Jacquie Munro, founder of the "Slow Birth" movement, is an experienced doula and childbirth educator and is well-known for her individualized, intuitive approach to supporting families in the childbearing year and beyond. Since 1987, she has provided support at over one thousand births, at home and in hospital, and taught thousands of expectant parents. At home, Jacquie lives only a bike ride away from four generations of her family. You can usually find her at the park or beach, playing beside her twin grandsons who call her "Deecy".
Thursday, August 07, 2008
The curse of the efficient woman
I always encourage clients to send me a blog post after their birth. Here's a post that I asked dear Kate to write after she told me about one day in her "life as a new mum". I'll be writing more about her amazing home birth (and the string of amazing home births I've attended) recently....as soon as I've had some sleep...
"This is for all the women who are doing very well... you know the kind - maybe you are one. One whose families are wondering, why does she keep calling her doula every two days? Surely a doula is just necessary for the labour part. Maybe even your husband, who was over the moon at having a doula present at birth, is a little skeptical:
"You like calling Jacquie, don't you?"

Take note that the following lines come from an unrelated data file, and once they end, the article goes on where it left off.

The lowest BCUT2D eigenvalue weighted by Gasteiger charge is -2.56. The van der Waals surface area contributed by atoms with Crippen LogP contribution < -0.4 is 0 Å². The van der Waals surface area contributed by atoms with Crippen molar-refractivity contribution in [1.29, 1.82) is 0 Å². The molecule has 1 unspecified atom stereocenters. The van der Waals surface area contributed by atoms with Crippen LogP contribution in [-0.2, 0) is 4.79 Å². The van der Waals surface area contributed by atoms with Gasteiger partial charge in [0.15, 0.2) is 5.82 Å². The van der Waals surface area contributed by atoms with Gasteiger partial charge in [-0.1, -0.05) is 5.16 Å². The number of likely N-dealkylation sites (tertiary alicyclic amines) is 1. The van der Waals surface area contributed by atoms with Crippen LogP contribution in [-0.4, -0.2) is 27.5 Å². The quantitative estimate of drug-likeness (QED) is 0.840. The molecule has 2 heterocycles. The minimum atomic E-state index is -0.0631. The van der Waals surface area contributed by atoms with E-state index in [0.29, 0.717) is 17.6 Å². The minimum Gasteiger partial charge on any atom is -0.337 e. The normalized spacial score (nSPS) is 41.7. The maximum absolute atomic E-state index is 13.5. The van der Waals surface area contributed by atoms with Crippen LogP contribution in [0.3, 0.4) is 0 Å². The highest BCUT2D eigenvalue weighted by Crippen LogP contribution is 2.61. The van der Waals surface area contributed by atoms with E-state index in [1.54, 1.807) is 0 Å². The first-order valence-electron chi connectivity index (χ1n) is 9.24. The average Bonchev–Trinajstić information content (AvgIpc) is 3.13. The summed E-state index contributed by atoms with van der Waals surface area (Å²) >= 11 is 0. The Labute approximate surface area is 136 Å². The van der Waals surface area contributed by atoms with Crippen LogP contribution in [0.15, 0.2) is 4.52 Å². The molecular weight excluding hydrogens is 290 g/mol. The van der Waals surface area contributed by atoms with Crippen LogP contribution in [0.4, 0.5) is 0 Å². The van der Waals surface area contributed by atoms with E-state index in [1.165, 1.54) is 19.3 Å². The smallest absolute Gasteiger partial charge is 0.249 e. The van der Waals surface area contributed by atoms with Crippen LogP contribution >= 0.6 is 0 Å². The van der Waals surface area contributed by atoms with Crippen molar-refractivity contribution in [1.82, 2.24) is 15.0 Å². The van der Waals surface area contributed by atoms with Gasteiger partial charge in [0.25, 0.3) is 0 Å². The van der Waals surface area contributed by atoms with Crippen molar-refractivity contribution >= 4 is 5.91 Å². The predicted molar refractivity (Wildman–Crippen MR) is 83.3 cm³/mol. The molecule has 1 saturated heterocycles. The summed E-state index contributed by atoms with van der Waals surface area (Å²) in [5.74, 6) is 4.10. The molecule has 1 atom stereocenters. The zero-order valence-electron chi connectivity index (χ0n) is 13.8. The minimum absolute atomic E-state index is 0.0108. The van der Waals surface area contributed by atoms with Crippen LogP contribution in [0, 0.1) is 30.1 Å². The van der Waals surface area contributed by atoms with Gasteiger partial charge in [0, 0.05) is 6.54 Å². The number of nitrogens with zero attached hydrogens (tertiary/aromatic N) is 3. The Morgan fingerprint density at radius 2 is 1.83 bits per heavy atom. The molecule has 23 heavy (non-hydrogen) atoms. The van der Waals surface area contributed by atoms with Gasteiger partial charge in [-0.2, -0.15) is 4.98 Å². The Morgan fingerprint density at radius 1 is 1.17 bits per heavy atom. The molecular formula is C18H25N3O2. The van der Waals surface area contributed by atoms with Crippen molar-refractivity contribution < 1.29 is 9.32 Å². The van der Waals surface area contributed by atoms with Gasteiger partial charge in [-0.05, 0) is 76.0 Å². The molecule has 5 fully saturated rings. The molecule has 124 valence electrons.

"I do! And she says we can call as much as we like anyway!"
"I guess she hopes that it tapers off after awhile, even though she says she's ours forever."
"Well she doesn't expect it to taper off THIS quickly!"
My father's partner calls this "the curse of the efficient woman".
I admit it, I'm doing well. My labour was short (so short, we didn't make it to the hospital - hurray for homebirths!), my stitches have healed, my breasts don't hurt, and we get some sleep every night. My baby is gaining weight and generally seems happy. Now he is five weeks old, and I made it out to stroller fit yesterday. Today,with Sacha happily sleeping in his baby wrap, I cleaned the garlic we've grown in our garden and made a fresh batch of granola, all before noon - perhaps I am an efficient woman. But even we have 24 hour periods like the one I'm going to tell you about, when Sacha was just 3 weeks old...
Nana, my mother-in-law, was visiting, and we decided to head out to Langley to pick up some berries. While we were there, I figured I ought to have lunch with my baby sister, still just 19, who lives there with her mother (who is not my mother). Anyhow, my sister has a stepsister, also 19, who had a baby 4 days after mine. I have worked hard to avoid jealousy over the fact that my own baby sister has another nephew to adore just when I have provided one for her... So when, during lunch, my sister holds Sacha the entire time, but talks steadily the ENTIRE time about the OTHER baby, I do my best to smile and encourage. After all, a teenage mum needs support, and I should be glad my sister is helping out so much. When we were sitting in the restaurant after my sister leaves, Nana takes Sacha and says to him, "Well, Baby X sure is a perfect baby, isn't he?". I laugh, relieved that I'm not crazy. And after all, I am doing well... so I still have a sense of humour.
Later the same day, Sacha, Nana and I are on our way home... Unfortunately, we overshoot feeding time by about 15 minutes. The last bit of the drive home is a combination of wild, distraught screaming from Sacha, punctuated by eerie minutes of silence in which I become terrified that he has screamed himself out of air... But, we make it home and he gets fed. I laugh, relieved that I can so easily meet my baby's needs. I am doing well...